A bridge to the 21st birthday

March 19, 1997|By E.J. Montini

PHOENIX, Ariz. -- Memo to President William Jefferson Clinton, The White House, Washington, D.C.

Dear Mr. President:

It's time to stop lying to the American people.

I'm sorry, but there's no polite way to say this. You've won a second term. You've been sworn in. You've got the job. There's no reason to continue the charade. Even those of us who ain't from Arkansas can tell the difference between Jack Daniels and moonshine.

You should stand up and tell your fellow Americans exactly why you wanted to become president. I know for a fact it had nothing to do with balancing the federal budget, saving Medicare and Social Security, revitalizing the nation's education system or having a helicopter available at the back door anytime you want.

OK, maybe the helicopter thing, a little.

The real reason

But, the real reason you wanted to be president -- and to remain president for two terms -- can be explained in one word:


I'm not speculating, here. I know. In 1992, your daughter was 12 years old. She was a little awkward, but she was smart and about to become a tall, lovely teen-age girl.

And you're a dad. You knew that, if you became president, your family would receive round-the-clock Secret Service protection. You knew that every single time your daughter went to school, or to a movie, or to a party, she would be accompanied by a squad of young, strong, completely dedicated federal agents -- with guns.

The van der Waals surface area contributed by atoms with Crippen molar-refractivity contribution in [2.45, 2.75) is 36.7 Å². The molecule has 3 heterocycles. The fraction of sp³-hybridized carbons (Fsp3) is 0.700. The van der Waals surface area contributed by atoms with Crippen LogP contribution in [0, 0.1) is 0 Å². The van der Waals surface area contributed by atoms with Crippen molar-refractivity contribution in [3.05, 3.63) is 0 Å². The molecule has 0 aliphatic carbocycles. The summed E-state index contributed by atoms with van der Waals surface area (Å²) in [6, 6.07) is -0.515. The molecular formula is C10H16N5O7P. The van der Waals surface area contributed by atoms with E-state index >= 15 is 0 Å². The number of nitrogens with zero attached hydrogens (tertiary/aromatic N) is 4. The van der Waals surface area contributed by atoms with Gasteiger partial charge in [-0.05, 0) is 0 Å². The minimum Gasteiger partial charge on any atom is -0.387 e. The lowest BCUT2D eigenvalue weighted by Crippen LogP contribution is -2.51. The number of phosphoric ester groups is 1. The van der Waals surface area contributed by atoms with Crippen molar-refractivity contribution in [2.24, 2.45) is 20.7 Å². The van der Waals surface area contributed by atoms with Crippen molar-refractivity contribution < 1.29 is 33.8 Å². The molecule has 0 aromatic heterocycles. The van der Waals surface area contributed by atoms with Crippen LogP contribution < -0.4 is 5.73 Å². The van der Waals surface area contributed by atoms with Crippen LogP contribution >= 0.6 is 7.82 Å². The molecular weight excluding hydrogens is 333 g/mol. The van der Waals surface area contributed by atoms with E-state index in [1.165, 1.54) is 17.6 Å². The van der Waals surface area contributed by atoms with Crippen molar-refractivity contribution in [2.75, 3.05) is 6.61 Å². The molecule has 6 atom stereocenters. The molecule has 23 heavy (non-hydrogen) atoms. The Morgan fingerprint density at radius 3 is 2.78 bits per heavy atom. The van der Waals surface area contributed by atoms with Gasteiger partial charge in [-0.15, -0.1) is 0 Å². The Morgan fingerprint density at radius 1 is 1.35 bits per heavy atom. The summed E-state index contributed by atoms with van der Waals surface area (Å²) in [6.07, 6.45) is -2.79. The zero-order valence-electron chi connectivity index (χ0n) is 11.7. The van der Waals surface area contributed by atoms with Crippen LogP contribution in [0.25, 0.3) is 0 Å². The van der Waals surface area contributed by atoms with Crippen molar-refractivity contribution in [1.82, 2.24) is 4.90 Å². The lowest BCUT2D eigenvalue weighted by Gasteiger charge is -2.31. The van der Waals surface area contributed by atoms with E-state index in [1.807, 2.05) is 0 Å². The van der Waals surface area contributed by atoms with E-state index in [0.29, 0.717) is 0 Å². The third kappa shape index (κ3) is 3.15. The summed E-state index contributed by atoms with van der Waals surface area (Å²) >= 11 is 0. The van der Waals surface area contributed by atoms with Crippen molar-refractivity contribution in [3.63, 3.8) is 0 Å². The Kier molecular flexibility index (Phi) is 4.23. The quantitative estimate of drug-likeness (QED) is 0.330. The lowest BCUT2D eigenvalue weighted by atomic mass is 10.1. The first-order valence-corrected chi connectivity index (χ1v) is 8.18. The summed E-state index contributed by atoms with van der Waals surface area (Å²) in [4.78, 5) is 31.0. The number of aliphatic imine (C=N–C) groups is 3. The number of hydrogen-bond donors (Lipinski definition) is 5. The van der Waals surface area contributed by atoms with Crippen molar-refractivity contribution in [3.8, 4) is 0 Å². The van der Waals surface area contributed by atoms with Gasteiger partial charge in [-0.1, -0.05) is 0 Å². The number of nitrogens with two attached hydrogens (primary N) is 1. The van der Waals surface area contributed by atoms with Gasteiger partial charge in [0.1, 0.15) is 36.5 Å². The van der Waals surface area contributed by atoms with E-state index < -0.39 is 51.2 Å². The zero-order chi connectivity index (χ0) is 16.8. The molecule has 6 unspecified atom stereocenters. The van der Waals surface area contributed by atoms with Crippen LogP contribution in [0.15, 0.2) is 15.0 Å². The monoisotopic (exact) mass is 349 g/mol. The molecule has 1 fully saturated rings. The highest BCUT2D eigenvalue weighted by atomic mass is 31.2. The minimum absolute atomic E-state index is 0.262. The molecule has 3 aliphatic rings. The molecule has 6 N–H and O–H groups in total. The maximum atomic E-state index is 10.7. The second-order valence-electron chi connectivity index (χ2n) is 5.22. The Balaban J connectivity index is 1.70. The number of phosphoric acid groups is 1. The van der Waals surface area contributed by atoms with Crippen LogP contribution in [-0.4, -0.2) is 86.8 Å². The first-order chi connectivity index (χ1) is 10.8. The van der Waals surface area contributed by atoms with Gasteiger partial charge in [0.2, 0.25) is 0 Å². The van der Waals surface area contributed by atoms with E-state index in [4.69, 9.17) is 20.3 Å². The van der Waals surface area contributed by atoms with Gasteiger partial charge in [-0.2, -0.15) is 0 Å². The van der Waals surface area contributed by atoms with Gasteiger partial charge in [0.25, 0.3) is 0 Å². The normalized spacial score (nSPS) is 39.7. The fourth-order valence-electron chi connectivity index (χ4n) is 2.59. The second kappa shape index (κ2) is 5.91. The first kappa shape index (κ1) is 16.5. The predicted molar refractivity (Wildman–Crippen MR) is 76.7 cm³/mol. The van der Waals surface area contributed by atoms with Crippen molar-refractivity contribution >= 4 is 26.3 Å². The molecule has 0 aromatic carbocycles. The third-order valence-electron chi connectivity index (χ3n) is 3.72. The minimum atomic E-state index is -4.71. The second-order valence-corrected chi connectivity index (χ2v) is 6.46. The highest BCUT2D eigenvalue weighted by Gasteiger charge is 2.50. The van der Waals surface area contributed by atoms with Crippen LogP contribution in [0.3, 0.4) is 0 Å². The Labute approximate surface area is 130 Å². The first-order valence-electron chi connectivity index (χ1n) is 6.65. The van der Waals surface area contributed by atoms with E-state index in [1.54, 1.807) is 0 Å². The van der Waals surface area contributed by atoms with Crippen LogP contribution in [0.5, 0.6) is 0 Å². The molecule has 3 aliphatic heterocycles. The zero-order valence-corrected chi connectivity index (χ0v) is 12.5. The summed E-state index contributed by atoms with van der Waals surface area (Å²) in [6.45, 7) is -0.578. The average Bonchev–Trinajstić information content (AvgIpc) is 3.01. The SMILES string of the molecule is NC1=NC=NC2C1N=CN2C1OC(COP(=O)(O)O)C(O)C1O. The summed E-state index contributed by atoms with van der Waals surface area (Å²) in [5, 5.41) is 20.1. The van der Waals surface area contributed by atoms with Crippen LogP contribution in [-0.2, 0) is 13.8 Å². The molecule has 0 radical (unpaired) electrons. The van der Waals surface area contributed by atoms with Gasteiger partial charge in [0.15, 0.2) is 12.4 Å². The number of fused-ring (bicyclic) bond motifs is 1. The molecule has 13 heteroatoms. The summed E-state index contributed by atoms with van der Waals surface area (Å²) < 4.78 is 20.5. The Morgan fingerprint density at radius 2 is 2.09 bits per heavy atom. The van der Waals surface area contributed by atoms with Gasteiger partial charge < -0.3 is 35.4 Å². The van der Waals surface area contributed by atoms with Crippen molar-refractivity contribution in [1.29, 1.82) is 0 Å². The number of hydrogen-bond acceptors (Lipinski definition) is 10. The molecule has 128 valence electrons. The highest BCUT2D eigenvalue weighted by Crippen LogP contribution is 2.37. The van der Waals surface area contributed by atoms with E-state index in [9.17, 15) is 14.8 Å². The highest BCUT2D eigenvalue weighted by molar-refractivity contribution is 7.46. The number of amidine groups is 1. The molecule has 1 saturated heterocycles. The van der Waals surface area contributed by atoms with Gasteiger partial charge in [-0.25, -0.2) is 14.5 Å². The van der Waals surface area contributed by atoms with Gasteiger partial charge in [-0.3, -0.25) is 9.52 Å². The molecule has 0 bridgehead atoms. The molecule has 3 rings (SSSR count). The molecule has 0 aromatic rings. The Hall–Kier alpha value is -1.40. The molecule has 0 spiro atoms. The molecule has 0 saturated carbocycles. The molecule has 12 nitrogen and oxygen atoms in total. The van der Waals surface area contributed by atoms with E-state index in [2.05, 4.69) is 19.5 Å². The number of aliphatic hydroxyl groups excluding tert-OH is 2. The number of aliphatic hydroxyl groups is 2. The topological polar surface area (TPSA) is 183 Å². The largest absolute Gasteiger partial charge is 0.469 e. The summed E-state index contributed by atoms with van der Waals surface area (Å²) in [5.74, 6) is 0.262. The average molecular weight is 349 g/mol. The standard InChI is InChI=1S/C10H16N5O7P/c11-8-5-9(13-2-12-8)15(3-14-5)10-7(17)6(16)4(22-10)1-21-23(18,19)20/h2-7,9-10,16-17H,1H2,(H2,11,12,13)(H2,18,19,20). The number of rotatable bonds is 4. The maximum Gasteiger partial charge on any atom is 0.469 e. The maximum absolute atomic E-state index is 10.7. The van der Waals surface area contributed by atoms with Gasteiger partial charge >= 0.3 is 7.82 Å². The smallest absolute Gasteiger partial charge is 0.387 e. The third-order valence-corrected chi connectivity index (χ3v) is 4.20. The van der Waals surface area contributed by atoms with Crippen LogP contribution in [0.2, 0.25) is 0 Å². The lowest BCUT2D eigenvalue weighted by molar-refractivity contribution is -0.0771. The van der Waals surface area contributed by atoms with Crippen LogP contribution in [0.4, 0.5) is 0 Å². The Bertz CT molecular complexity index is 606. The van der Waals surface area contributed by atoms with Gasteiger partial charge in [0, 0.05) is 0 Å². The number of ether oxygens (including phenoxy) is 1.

A likely scenario

Just imagine it.

''Dad,'' Chelsea says, ''can I go on a date tonight?''

''With whom, darlin'?''


''Sheik? Does he go to your high school?''

''No, he's a drop-out.''

''How old is he?''

''Thirty, maybe.''

''No kidding. Where's he live?''

''In his van, I think.''

''Really? Is Sheik his real name?''

''It's what the other guys in his gang call him.''

''Where would you go?''

''To a tattoo parlor and body-piercing salon.''

''Near here?''

''Actually, it's in New York. Can I go?''

You don't even hesitate.

''Sure!'' you say. ''Have fun.''

It's the dream of every American father.

Your child is growing up, meeting new people, seeing new things, taking her first tentative steps in the deep, dark pool of independence -- accompanied every step of the way by Big Al, Bulls-Eye Eric and Unsmiling Frank.

What dad wouldn't endure a Whitewater investigation for that kind of peace of mind?

Who wouldn't put up with a federal inquiry into campaign fund-raising in order to have young men in suits spring out of their seats like multiple Jackie Chans whenever a young suitor attempted to put his arm around your girl?

Who wouldn't be willing to tackle war in Bosnia, inner-city crime and international terrorism for the kind of full-authority-of-the-U.S.-government background checks you receive on every hormonally imbalanced Marilyn Manson fan asking your beloved offspring to, you know, like, go out, or, whatever?

''Can I stay out all night?''

''No problem!''

Be honest, Mr. President, the actual theme of your last presidential campaign should have been ''building a bridge to the 21st birthday.''

I say this not out of disrespect, sir, but out of envy.

I say this as a guy with a tall, smart, lovely 14-year-old daughter of his own. A guy who didn't have the foresight, when his child was born, to get into politics. A father who, unlike you, doesn't have the resources and safeguarding expertise of U.S. Secret Service at his disposal, and instead must rely upon the next best thing: Italian relatives.

E.J. Montini is a columnist for the Arizona Republic.

Pub Date: 3/19/97

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